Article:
The numbers tell the story. Within five years of retirement, 60% of former NBA players are broke. To the average person, it’s hard to fathom. How can someone who earns millions of dollars end up penniless a few years later?
A lack of financial savvy is a big reason pro athletes struggle to make their riches last. Young players – sometimes drafted straight out of high school – are handed huge sums of money with little guidance on how to manage it. Then, there are salaries that look huge on paper but turn out to not be quite so large in reality. Taxes take a bite. Payments to agents and the NBA escrow fund eat up another chunk, as Josh Childress, a former NBA player said. Plus, there’s sometimes pressure from veteran players to look the part of a successful pro athlete.
“If those are the guys that are taking you under their wing, that’s what you get used to,” Childress said. “And so that’s how you think it has to be, and that’s how you think the life is, and you get caught up in that and you end up spending way more than you should.”
More players struggle with financial problems than many people realize, ex-NBA player Adonal Foyle told the New York Post. “Lots of guys are having trouble,” Foyle, who’s also the author of Winning the Money Game: Lessons Learned from the Financial Fouls of Athletes, said. “But they won’t talk about it. They think, ‘I don’t want to be one of those guys,’ and they’re hiding it.”
Not all succeed at keeping their money troubles under wraps. Some even want to talk about their struggles, hoping it will offer a lesson to younger players. Here are five pro basketball players whose financial difficulties have become public knowledge.
1. Antoine Walker
Antoine Walker earned more than $108 million during his career with the NBA, which should have been enough to set him up for life. Yet in 2010, a mere two years after his playing career ended, he landed in bankruptcy court. His story is all too familiar. Walker grew up in a lower-income neighborhood in Chicago, and when he hit the big time, he spent lavishly both on himself and friends and family. He also gambled away some of his wealth and lost more in a bad real estate deal.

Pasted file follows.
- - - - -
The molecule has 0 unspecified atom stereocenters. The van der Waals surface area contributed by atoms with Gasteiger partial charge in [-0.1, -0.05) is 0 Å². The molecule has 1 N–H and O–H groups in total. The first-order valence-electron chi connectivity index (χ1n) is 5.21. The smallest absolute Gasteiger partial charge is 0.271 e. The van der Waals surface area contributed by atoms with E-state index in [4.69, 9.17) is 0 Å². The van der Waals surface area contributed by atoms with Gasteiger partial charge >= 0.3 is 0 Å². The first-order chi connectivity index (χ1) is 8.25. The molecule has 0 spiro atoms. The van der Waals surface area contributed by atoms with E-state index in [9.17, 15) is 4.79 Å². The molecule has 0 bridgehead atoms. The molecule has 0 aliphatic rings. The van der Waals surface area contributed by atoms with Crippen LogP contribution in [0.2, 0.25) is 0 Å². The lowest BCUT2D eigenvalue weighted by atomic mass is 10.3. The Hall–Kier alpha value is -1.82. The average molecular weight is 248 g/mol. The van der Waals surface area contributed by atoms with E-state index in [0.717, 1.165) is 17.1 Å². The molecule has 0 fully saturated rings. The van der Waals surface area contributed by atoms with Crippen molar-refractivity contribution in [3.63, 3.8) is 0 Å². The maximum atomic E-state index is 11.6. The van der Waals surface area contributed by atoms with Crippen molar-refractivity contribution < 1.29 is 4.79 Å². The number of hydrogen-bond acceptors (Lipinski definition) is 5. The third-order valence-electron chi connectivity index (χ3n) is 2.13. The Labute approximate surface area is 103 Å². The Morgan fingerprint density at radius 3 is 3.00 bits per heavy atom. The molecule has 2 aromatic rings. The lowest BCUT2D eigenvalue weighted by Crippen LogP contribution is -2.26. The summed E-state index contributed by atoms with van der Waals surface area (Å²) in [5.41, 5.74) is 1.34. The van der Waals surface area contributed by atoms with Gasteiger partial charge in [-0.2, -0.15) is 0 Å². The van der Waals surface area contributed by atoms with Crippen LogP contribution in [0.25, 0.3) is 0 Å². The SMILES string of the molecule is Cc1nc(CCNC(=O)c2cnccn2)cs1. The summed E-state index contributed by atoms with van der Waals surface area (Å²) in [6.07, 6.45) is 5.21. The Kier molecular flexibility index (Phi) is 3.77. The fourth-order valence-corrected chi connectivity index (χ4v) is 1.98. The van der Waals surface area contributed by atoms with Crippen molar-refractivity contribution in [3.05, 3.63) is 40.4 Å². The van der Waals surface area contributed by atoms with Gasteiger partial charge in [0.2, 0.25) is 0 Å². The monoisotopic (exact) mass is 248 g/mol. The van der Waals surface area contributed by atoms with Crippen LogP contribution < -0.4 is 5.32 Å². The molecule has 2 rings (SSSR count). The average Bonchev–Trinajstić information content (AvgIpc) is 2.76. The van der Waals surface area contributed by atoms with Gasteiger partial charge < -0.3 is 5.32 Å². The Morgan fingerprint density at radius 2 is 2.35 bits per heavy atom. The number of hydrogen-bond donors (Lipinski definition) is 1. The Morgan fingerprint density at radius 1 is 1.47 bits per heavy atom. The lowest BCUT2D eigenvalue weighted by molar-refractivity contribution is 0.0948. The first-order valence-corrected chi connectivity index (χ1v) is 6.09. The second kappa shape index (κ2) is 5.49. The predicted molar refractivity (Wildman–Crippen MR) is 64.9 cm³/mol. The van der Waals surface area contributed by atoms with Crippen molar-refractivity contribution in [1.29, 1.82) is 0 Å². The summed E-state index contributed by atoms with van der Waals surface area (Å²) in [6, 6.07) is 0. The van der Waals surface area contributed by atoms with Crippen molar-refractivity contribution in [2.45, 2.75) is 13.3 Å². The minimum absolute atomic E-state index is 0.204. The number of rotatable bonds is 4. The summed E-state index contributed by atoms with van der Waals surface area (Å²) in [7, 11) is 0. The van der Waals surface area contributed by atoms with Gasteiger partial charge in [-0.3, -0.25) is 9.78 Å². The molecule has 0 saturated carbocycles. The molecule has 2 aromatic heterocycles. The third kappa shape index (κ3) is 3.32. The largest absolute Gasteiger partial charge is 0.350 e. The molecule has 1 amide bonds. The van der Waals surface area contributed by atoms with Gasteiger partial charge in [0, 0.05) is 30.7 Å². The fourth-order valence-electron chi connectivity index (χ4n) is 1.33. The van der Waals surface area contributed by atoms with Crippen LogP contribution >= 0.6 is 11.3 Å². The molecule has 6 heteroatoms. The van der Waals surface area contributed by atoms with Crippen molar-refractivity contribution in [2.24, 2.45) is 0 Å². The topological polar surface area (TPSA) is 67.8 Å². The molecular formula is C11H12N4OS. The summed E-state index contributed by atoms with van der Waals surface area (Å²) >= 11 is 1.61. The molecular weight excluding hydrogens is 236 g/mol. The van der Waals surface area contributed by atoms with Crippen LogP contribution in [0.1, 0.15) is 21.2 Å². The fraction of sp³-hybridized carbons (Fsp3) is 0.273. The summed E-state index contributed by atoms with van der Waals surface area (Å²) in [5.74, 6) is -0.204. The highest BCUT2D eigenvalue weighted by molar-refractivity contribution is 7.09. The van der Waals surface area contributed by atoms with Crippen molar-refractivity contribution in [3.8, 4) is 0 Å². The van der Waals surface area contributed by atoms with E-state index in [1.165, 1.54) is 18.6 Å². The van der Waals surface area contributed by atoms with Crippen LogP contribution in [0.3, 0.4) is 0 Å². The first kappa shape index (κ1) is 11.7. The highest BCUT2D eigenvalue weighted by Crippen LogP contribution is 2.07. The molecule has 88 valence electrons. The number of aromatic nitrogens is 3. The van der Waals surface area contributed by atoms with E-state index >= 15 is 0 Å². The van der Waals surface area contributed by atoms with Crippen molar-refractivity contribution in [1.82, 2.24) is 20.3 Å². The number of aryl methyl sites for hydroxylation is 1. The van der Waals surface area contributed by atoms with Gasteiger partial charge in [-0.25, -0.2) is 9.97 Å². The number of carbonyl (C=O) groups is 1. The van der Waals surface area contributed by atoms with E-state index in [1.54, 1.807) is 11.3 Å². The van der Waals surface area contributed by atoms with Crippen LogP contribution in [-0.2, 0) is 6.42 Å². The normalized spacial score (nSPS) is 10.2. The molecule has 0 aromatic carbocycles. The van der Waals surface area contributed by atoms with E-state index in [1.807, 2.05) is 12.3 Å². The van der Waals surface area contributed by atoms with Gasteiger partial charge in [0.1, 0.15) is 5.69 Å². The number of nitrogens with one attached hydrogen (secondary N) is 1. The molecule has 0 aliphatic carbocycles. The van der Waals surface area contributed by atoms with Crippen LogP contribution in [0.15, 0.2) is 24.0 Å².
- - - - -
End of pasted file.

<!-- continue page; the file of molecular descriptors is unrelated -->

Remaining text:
Walker learned his financial lessons too late, but he hopes sharing his story will help other young athletes avoid the mistakes he made. He’s working with Morgan Stanley’s Global Sports & Entertainment Division to promote financial literacy among college athletes and pro rookies.
“You have to learn the word no,” Walker now tells the players he speaks to. “No is a powerful word. When you really start earning, a lot of opportunities come your way. You have to have your financial game down. You have to know when you can say yes and when to say no. It’s difficult to say sometimes.”
2. Jason Caffey
Power forward Jason Caffey took home two championship rings during his career with the Chicago Bulls in the late ‘90s. In 1999, he signed a $35 million contract with the Golden State Warriors. Yet his life off the court was rocky. He fathered 10 children by eight different women and suffered from an anxiety disorder, which helped end his professional playing career.